FEI Global Financial Reporting Convergence Conference
What IFRS Means to the GAAP Filer – September 28, 2007
"It became evident that their initiatives related to international accounting and reporting standards would be among the most significant issues facing executives worldwide,” said FEI President and CEO Michael Cangemi in his opening remarks at FEI’s first convergence conference, held at the Marriott Marquis, in New York City. Further, he said that in his role as a member of the Financial Accounting Standards Advisory Committee (FASAC) and the International Accounting Standards Board’s (IASB) Standards Advisory Committee (SAC) he's observed, “The goal of creating one set of high-quality financial reporting standards that transcends borders is nearly universally applauded,” but that “getting there is the hard part.”
Expanding on this theme in later remarks to the press, Cangemi noted, “Establishing one single set of high quality accounting standards that are recognized around the world, if and when it happens, holds great potential for investors.” Referring to Financial Accounting Standards Board (FASB) Chairman Robert Herz and International Accounting Standards Board (IASB) Vice Chairman Tom Jones, he said, “what these gentlemen are doing is literally changing the world, or at least changing the financial reporting world” and that “change rarely comes easily or quickly. So I tip my hat in recognition of the harmonization efforts going on.”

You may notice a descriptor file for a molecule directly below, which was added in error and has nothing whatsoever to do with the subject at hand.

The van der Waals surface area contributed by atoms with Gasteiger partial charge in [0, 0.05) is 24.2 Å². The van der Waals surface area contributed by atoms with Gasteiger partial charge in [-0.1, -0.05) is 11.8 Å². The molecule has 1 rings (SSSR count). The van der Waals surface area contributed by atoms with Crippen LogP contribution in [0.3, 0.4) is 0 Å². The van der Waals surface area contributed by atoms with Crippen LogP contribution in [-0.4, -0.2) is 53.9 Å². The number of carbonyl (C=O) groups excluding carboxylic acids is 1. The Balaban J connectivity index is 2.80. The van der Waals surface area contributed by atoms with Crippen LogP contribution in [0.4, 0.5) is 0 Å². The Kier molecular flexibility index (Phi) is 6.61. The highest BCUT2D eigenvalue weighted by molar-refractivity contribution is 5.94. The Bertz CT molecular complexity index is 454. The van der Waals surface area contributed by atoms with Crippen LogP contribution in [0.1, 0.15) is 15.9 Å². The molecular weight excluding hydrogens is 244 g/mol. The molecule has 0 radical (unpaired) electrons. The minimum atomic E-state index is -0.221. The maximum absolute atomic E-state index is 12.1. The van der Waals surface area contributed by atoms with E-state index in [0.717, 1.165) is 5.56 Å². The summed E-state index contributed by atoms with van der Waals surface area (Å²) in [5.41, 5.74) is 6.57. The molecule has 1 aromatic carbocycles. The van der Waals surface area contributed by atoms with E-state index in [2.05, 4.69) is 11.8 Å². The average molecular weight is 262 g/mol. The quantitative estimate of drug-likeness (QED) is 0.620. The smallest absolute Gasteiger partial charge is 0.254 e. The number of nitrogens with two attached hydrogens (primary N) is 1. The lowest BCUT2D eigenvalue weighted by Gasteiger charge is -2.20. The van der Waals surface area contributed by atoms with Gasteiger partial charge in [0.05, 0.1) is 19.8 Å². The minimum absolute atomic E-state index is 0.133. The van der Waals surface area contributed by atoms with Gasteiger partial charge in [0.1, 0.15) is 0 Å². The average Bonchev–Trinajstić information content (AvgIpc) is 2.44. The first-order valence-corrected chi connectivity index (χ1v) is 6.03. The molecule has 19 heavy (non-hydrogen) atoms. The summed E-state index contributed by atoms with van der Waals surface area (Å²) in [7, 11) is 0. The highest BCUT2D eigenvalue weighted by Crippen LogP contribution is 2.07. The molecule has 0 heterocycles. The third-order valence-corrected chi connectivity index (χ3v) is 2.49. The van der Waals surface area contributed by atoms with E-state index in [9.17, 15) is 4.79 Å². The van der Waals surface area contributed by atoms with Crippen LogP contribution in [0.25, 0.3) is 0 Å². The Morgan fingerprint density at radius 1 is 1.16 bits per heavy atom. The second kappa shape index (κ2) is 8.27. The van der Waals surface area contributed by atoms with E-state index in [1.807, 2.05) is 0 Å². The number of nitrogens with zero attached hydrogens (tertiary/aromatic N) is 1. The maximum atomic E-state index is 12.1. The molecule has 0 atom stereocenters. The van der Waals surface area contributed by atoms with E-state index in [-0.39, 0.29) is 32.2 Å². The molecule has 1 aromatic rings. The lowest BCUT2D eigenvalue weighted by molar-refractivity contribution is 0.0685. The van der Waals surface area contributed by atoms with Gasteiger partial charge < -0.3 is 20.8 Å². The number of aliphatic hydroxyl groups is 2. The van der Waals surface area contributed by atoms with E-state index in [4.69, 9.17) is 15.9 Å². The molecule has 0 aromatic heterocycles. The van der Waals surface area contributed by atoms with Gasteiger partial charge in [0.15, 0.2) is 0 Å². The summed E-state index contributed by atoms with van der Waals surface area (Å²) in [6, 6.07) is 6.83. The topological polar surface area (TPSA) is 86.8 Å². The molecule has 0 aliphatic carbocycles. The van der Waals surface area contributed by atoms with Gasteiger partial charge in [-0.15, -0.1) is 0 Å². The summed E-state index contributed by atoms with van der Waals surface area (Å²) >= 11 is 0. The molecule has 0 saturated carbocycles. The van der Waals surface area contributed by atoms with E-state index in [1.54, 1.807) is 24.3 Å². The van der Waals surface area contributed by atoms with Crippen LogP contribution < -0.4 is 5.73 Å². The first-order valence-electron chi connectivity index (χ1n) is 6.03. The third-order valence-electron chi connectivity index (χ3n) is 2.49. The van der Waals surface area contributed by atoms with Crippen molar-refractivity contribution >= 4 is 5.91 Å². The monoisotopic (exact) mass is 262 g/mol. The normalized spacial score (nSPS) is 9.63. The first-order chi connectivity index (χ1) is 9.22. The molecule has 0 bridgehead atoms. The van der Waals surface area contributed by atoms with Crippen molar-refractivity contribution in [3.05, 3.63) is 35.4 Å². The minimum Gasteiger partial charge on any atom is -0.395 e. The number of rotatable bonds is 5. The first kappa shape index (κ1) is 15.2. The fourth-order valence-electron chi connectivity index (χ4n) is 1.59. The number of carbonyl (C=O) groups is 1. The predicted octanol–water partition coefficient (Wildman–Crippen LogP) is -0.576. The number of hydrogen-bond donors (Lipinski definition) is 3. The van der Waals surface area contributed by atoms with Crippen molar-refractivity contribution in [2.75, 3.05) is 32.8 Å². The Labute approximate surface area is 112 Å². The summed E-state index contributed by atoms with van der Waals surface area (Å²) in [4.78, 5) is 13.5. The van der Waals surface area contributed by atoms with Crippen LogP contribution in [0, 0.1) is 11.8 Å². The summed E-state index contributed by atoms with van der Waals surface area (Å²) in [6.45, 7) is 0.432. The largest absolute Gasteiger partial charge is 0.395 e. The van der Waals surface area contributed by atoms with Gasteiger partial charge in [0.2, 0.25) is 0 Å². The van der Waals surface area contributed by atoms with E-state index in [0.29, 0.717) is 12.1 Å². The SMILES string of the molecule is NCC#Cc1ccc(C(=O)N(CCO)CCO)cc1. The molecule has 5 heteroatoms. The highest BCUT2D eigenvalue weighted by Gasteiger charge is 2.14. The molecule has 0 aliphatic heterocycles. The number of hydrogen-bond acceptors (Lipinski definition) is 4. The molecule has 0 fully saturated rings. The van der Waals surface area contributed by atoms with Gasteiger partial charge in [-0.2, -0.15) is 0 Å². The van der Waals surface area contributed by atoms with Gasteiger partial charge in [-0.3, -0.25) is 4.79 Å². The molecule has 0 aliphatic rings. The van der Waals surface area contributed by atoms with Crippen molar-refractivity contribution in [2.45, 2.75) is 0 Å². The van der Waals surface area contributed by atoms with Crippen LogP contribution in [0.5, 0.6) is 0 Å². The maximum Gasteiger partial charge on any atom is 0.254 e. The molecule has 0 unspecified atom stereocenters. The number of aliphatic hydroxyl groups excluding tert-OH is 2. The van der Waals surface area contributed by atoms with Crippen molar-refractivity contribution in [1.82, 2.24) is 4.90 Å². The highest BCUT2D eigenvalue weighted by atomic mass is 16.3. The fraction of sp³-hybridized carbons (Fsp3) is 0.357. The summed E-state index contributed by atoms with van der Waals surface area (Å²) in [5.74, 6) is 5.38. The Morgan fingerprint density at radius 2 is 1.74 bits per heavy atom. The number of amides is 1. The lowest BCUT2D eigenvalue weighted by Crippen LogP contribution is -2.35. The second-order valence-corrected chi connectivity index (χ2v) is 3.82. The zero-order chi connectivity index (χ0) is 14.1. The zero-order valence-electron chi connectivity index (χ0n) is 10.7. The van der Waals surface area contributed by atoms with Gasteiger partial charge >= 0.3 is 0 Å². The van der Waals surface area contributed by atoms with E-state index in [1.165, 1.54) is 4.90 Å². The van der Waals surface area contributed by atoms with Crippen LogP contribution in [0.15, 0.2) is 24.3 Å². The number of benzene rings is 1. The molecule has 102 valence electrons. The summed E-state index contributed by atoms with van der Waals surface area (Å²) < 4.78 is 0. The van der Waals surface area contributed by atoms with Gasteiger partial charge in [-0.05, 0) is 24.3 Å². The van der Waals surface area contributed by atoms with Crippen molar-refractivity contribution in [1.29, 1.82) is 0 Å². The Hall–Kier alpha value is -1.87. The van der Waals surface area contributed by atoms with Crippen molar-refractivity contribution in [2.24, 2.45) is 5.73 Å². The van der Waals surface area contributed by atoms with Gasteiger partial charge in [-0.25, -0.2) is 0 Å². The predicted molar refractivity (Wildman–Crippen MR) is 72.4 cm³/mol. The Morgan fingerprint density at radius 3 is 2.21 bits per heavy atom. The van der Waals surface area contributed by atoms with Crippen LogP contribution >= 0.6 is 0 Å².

Additionally, Cangemi noted that “FEI recognizes that as the pace of globalization in business continues to accelerate, initiatives related to international accounting and reporting standards are among the most significant issues facing business world wide.” He reiterated that the purpose of the conference was to raise awareness of global convergence in the U.S. and said: “I want FEI to be at the forefront of helping educate financial executives about International Financial Reporting Standards (IFRS) and how it will impact their companies.” Most importantly, he added: “I want U.S. companies to be a part of the process and be a contributor to the deliberations.”
The conference opened with a keynote presentation by Richard Ketchum, president & CEO, NYSE Regulation Inc., who said, “I see a different world today,” and he spoke about new structural reforms at NYSE, including its regulatory oversight committee. He said in the new competitive environment we need to “keep our eyes open to change.”
He raised points on the role of U.S. Securities and Exchange Commission among the changes and its regulatory role. Among questions on IFRS, he asked: Do IFRS provide levels of comparison? Is IASB capable of changing and will investors benefit overall? Bottom line, he notes the changes in the capital markets and is cognizant of regulatory concerns. However, he said, “[the] world’s markets won’t wait.”
The session on “Standards Setters Objectives & Perspectives” was moderated by David Morris, president, Morris Consulting and member, Consultative Advisory Group, International Auditing and Assurance Standards Board (IAASB). Speaking on the panel, FASB Chairman Robert Herz stated that “Getting to a single set of accounting standards is a lifelong goal” of his. He also said he believes it’s time for the U.S. to establish a timetable and milestones to move to one set of global standards in the U.S. “We need a plan,” he said and also, “we need to “set a date.”